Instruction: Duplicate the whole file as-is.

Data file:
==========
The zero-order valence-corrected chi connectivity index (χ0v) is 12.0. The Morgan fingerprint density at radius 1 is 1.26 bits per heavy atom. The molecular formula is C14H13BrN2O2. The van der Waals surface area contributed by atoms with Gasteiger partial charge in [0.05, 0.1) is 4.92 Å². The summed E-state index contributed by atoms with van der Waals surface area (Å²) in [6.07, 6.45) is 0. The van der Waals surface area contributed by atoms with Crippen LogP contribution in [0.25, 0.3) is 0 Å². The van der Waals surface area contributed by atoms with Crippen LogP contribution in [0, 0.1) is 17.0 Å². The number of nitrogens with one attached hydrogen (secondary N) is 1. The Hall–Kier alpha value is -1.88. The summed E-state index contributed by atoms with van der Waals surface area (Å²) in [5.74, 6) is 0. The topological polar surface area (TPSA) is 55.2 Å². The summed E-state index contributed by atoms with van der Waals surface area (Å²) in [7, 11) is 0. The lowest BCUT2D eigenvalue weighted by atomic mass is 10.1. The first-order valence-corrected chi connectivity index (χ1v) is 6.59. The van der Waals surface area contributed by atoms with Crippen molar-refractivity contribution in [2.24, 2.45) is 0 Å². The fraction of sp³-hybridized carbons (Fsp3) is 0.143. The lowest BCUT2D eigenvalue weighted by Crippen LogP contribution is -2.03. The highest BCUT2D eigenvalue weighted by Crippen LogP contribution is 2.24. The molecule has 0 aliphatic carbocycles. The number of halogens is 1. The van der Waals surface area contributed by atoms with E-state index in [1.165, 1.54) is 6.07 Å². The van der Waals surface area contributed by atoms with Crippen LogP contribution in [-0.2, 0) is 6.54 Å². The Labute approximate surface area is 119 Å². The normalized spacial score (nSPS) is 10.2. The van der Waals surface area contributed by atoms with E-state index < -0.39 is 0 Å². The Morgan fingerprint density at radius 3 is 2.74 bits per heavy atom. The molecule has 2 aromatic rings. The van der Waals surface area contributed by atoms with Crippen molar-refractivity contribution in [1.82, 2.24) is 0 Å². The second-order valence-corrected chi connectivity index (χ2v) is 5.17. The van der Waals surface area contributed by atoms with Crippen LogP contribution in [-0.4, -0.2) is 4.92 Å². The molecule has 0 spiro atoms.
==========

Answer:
The zero-order valence-corrected chi connectivity index (χ0v) is 12.0. The Morgan fingerprint density at radius 1 is 1.26 bits per heavy atom. The molecular formula is C14H13BrN2O2. The van der Waals surface area contributed by atoms with Gasteiger partial charge in [0.05, 0.1) is 4.92 Å². The summed E-state index contributed by atoms with van der Waals surface area (Å²) in [6.07, 6.45) is 0. The van der Waals surface area contributed by atoms with Crippen LogP contribution in [0.25, 0.3) is 0 Å². The van der Waals surface area contributed by atoms with Crippen LogP contribution in [0, 0.1) is 17.0 Å². The number of nitrogens with one attached hydrogen (secondary N) is 1. The Hall–Kier alpha value is -1.88. The summed E-state index contributed by atoms with van der Waals surface area (Å²) in [5.74, 6) is 0. The topological polar surface area (TPSA) is 55.2 Å². The summed E-state index contributed by atoms with van der Waals surface area (Å²) in [7, 11) is 0. The lowest BCUT2D eigenvalue weighted by atomic mass is 10.1. The first-order valence-corrected chi connectivity index (χ1v) is 6.59. The van der Waals surface area contributed by atoms with Crippen molar-refractivity contribution in [2.24, 2.45) is 0 Å². The fraction of sp³-hybridized carbons (Fsp3) is 0.143. The lowest BCUT2D eigenvalue weighted by Crippen LogP contribution is -2.03. The highest BCUT2D eigenvalue weighted by Crippen LogP contribution is 2.24. The molecule has 0 aliphatic carbocycles. The number of halogens is 1. The van der Waals surface area contributed by atoms with E-state index in [1.165, 1.54) is 6.07 Å². The van der Waals surface area contributed by atoms with Crippen LogP contribution in [-0.2, 0) is 6.54 Å². The Labute approximate surface area is 119 Å². The normalized spacial score (nSPS) is 10.2. The van der Waals surface area contributed by atoms with E-state index < -0.39 is 0 Å². The Morgan fingerprint density at radius 3 is 2.74 bits per heavy atom. The molecule has 2 aromatic rings. The van der Waals surface area contributed by atoms with Crippen molar-refractivity contribution in [1.82, 2.24) is 0 Å². The second-order valence-corrected chi connectivity index (χ2v) is 5.17. The van der Waals surface area contributed by atoms with Crippen LogP contribution in [-0.4, -0.2) is 4.92 Å². The molecule has 0 spiro atoms.